Remembrance Families to pay tribute to their forebears tomorrow
Their stories will endure. A century after the guns finally fell silent on the western front, children, grandchildren, great-grandchildren and other relatives of those who fought in the first world war will be among the 10,000-strong crowd expected to march past the Cenotaph in the People’s Procession on Remembrance Sunday.
Mark Rogers will march for his grandfather Lewis Rogers, a gunner who survived the war, but whose brother Bertie did not. Bertie was one of three of Rogers’ great-uncles who died in the war. “All were young men. As Lewis said, ‘there was no old men there’,” said Rogers, a maths teacher from Solihull.
Julia Knowles will also walk for her grandfather: Arthur Hines, a signaller who survived and went back to France to marry the young French woman who had captured his heart in Lille. She will have in mind a “heart-rending” letter Hines carried all his life. It was written to him by the mother of a comrade who did not come home, in which she consoles herself that her son had “died for a great and noble cause”.
Fighting continued up to the moment of armistice, at 11am on 11 November 1918. "Now the two world wars of the last century are passing from living memory,” said Rogers. “Even this event is driven by the fact that veterans of these wars have all but disappeared. What do we do next? Abandon the march past the Cenotaph at Whitehall, or adapt it?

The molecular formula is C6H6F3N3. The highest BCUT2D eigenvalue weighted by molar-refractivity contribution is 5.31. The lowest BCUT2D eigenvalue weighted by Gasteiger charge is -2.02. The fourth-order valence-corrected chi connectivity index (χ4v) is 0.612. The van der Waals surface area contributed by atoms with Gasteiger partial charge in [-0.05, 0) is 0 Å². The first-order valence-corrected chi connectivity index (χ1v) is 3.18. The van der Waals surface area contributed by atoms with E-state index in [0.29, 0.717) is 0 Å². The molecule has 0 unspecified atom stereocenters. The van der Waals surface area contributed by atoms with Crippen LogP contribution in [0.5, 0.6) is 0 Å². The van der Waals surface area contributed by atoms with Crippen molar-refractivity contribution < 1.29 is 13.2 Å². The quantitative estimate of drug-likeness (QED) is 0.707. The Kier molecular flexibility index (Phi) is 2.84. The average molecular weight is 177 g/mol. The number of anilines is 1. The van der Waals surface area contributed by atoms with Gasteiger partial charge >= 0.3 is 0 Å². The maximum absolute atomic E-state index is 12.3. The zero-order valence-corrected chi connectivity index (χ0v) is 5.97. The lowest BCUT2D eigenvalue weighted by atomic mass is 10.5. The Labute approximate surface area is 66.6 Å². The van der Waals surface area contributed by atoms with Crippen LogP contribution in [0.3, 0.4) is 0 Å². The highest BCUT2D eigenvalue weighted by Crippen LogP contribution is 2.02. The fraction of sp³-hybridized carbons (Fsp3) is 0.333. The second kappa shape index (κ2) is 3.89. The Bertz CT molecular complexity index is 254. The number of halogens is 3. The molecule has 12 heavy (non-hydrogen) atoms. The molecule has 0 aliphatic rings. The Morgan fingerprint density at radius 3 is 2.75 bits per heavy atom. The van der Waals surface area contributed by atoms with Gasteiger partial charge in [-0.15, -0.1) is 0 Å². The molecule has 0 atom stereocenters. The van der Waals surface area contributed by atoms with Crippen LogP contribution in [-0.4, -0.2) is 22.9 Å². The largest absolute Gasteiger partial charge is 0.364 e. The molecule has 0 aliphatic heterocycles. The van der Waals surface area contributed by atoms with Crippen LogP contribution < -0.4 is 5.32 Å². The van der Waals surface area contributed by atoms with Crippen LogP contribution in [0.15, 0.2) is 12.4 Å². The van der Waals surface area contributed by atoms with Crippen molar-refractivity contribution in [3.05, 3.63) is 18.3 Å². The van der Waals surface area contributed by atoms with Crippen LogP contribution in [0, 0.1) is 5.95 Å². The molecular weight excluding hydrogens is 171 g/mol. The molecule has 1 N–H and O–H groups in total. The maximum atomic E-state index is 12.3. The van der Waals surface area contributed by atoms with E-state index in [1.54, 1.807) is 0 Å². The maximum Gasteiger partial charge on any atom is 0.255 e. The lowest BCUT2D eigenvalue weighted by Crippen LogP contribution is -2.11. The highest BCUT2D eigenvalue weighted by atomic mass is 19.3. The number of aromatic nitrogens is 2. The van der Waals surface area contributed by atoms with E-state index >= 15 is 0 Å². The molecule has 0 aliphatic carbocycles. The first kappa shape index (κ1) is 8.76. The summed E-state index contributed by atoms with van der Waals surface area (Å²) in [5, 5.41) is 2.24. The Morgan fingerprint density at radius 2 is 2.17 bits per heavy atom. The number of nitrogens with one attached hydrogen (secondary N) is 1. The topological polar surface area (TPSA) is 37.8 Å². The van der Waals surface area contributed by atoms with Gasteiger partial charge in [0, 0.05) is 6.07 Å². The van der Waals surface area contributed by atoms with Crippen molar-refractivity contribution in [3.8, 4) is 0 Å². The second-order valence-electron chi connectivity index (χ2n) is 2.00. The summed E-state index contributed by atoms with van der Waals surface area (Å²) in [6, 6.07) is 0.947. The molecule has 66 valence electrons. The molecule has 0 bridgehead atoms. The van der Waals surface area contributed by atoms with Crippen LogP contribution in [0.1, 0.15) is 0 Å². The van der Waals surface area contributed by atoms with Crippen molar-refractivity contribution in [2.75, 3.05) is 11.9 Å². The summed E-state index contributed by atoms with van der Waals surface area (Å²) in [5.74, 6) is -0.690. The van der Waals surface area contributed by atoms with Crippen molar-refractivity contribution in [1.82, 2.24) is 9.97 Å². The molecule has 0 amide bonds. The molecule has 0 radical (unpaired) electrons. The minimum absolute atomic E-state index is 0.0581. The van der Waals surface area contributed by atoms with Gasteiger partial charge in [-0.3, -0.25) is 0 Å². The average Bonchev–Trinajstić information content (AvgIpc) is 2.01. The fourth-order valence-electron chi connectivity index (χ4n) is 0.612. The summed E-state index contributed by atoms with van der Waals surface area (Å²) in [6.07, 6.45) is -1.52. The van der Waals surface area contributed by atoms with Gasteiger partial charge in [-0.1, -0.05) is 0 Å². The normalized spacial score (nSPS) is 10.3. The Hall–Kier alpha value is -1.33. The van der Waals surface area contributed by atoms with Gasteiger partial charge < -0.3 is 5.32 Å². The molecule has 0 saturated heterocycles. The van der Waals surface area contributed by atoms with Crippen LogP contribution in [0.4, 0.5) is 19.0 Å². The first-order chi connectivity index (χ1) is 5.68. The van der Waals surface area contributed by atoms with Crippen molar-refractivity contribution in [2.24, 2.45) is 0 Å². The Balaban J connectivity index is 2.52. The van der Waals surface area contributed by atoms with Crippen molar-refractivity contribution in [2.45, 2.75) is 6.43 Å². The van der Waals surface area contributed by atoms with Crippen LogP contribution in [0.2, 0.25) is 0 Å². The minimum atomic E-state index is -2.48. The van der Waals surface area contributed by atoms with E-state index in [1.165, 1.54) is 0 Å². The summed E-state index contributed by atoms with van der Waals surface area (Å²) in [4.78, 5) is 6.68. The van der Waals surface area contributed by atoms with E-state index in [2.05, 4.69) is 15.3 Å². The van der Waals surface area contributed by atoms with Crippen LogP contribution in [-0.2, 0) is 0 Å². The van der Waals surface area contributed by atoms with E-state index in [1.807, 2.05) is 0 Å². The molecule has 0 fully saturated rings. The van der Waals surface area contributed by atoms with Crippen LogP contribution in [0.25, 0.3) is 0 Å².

“I want to march past in the place of those who used to remember their comrades who had fallen; men who knew the men who had died, and were thankful they had survived.”
His grandfather, from Crowle in Worcestershire, was one of four brothers, all of whom fought. He survived the Somme and was shot during the Battle of Aisne. He rarely spoke of the war, his grandson said. Only towards the end of his life did he open up, allowing his grandson to record his memories. “I asked him whether he ever thought about the many men he must have killed. He replied: ‘I suppose I did. You couldn’t miss ’em. It was like shooting into a wall of cattle.’”
Rogers said: “I think they had to sanitise it, to come to terms with it. It was just doing a job, basically.” was so moved by the letter written to her grandfather, who served with the British expeditionary force, that she recently sought out the grave of his comrade, William Munro Hutchinson, from Bolton.
The men’s friendship was forged in the war. When Hutchinson died aged 24, Hines wrote to his parents, and his comrade’s mother wrote back. “It must have meant a lot to my grandfather,” said Knowles, an operations manager at a satellite communications company. “He kept it all his life. But we knew nothing about it until my father died, and we found it in his personal effects.”
Knowles will also celebrate the more “joyous” consequence of the war – in that it brought her grandparents together – and the close links she retains with her French grandmother’s family.
Mark Rogers is remembering his grandfather and three great-uncles